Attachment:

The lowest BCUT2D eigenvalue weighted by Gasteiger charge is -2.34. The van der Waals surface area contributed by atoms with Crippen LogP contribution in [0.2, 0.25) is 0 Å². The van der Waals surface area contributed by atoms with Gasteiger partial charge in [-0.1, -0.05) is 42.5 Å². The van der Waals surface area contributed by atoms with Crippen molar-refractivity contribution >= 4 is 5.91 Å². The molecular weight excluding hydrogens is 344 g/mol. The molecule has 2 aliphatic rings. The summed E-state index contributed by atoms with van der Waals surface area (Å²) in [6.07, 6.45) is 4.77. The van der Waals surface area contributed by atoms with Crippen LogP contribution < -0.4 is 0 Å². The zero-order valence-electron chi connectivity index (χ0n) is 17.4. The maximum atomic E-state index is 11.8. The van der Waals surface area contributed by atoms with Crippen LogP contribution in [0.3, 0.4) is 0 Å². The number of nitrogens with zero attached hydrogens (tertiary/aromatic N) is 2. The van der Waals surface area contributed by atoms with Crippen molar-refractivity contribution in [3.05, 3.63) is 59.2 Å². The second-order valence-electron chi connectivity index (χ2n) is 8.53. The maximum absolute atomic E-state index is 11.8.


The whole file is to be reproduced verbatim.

The lowest BCUT2D eigenvalue weighted by Gasteiger charge is -2.34. The van der Waals surface area contributed by atoms with Crippen LogP contribution in [0.2, 0.25) is 0 Å². The van der Waals surface area contributed by atoms with Gasteiger partial charge in [-0.1, -0.05) is 42.5 Å². The van der Waals surface area contributed by atoms with Crippen molar-refractivity contribution >= 4 is 5.91 Å². The molecular weight excluding hydrogens is 344 g/mol. The molecule has 2 aliphatic rings. The summed E-state index contributed by atoms with van der Waals surface area (Å²) in [6.07, 6.45) is 4.77. The van der Waals surface area contributed by atoms with Crippen LogP contribution < -0.4 is 0 Å². The zero-order valence-electron chi connectivity index (χ0n) is 17.4. The maximum atomic E-state index is 11.8. The van der Waals surface area contributed by atoms with Crippen LogP contribution in [0.3, 0.4) is 0 Å². The number of nitrogens with zero attached hydrogens (tertiary/aromatic N) is 2. The van der Waals surface area contributed by atoms with Crippen molar-refractivity contribution in [3.05, 3.63) is 59.2 Å². The second-order valence-electron chi connectivity index (χ2n) is 8.53. The maximum absolute atomic E-state index is 11.8.